Monthly Archives: June 2020

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Squishy Scientists

Last week, during their visits to the Centenary Library, the year 6 students’ scientific minds were challenged into making Squishy Circuits.

Our budding scientists used power packs, play dough, laminating strips, fans, buzzers and LED lights to create not only working circuits, but also some wonderfully artistic creations. Students learned the difference between a series and a parallel circuit and how to include a working switch, all while making smiling, light-up food items, police cars and popular fictional characters.

In their second session they were given a set of challenges to create specific circuits, which they approached with very inquiring minds. This was both a fun experience and a really great way of using hands-on learning to explore electricity and circuit creation.

 


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Senior Bookclub

Talking about books and eating snacks – is there a better way to spend a Friday afternoon? Our Senior Bookclub doesn’t think so!

During our last meeting we discussed how an extensive range of YA books has been written about catastrophic events, including virus pandemics, as well as teenagers surviving in a post-apocalyptic world.

In a strange similarity to 2020 events, Dean Koontz’s 1981 novel, The Eyes of Darkness, mentions a deadly biological weapon ‘Wuhan-400’, developed at the RDNA lab outside Wuhan.  In Emily St. John Mandel’s novel Station Eleven, published back in 2014, the highly contagious Georgia Flu is transported around the world from Russia, and kills 90% of its victims within 12 hours. Within a few short days, the world is in chaos as transport and essential services grind to a halt.  A doctor urges his friend to stock up on food and stay in his apartment, so he purchases seven trolley loads of food and essentials from the supermarket, including one of toilet paper! Planes full of virus-laden passengers are reminiscent of this year’s cruise ships laden with Coronavirus patients, waiting out at sea and denied access to ports.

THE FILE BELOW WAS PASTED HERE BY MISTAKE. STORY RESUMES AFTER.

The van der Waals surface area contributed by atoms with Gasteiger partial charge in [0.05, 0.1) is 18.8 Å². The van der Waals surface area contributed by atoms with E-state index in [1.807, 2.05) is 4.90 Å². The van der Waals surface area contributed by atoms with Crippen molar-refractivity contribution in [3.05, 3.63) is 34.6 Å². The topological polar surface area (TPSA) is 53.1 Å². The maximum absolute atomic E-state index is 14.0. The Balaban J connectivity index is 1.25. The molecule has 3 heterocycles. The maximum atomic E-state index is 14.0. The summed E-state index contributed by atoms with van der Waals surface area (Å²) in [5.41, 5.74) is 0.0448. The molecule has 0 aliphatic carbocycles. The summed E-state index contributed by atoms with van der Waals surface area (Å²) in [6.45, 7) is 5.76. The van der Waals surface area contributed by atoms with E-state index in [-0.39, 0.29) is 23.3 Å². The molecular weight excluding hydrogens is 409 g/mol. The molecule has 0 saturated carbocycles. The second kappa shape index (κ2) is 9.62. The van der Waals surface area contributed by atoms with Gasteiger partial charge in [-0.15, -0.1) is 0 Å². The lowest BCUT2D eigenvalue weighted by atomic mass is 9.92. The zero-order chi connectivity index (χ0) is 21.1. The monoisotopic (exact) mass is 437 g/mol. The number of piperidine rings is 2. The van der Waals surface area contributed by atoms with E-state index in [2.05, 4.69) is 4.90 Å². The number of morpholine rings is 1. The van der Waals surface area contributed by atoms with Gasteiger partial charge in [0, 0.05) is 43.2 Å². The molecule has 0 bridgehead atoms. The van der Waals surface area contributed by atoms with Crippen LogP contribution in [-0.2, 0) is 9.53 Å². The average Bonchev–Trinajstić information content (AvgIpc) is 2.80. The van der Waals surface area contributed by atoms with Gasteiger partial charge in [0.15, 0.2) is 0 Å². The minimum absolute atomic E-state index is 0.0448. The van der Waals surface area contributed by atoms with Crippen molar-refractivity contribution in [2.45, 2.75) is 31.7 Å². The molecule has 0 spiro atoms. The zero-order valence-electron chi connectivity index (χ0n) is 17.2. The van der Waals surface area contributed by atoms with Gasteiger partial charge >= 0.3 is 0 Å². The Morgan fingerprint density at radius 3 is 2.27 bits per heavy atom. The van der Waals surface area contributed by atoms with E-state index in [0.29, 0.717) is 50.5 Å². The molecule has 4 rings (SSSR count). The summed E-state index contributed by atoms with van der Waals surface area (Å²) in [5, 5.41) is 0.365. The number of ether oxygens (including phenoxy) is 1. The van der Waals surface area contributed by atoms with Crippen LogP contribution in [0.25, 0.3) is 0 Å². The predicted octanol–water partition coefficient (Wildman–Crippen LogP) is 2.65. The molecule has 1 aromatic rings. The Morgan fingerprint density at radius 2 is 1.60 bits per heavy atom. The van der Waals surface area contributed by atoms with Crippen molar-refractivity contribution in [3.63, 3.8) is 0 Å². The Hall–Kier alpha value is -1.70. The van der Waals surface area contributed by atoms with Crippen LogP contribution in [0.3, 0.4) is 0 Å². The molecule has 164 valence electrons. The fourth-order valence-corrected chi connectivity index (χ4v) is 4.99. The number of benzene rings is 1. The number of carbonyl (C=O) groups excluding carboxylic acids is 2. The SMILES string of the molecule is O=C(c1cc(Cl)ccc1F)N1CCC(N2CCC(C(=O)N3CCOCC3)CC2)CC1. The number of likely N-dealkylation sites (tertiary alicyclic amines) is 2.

Along with these interestingly similar scenarios, we discussed whether or not we are living now in an apocalyptic world; how authors might write about this time period in the future; whether the dissolution of law and order is an inevitable outcome of a cataclysmic event; and which three things would be the top priorities to save for future generations.  Suggestions were: seeds, animals, books, and artworks/artefacts.

All in all, it was a very thought-provoking afternoon!

 


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2020 Photography Competition

On Friday the winners of the annual Photography Competition were announced. With so many outstanding submissions again this year, it was a very difficult decision for the judges to make.

Congratulations to the three winning entries!

Middle School Winner: Arnav

Japan’s Culture – I have chosen this picture because it shows Japan’s people and it’s culture. In Japanese culture the lamp symbolises light to help one spiritually in finding the way when faced with darkness (difficulties). That is why lamps are such a common feature in every Japanese temple.

Senior School Winner: Jasper (Jasper won last year in the Middle School category also!)

Light and Dark – My photo depicts the Nakesendo Highway cutting through a forest in Japan. The Emperor during Feudal Japan would be carried by his servants the near 600 km from Kyoto to Tokyo along this highway. This photo shows the forests around the trail that highway robbers used to hide in before attacking the Emperor and his convoy.

Staff Winner: Deb

Solace – After days of navigating through the city of Beijing – with every street, every train, every bus, every road, every restaurant, every monument and every temple swarming with thousands of citizens and tourists – I turned back for one last look through the tunnel to Tiananmen Square, and there was just one man standing guard into the Forbidden City.  For a split second there was a sense of quiet and solace.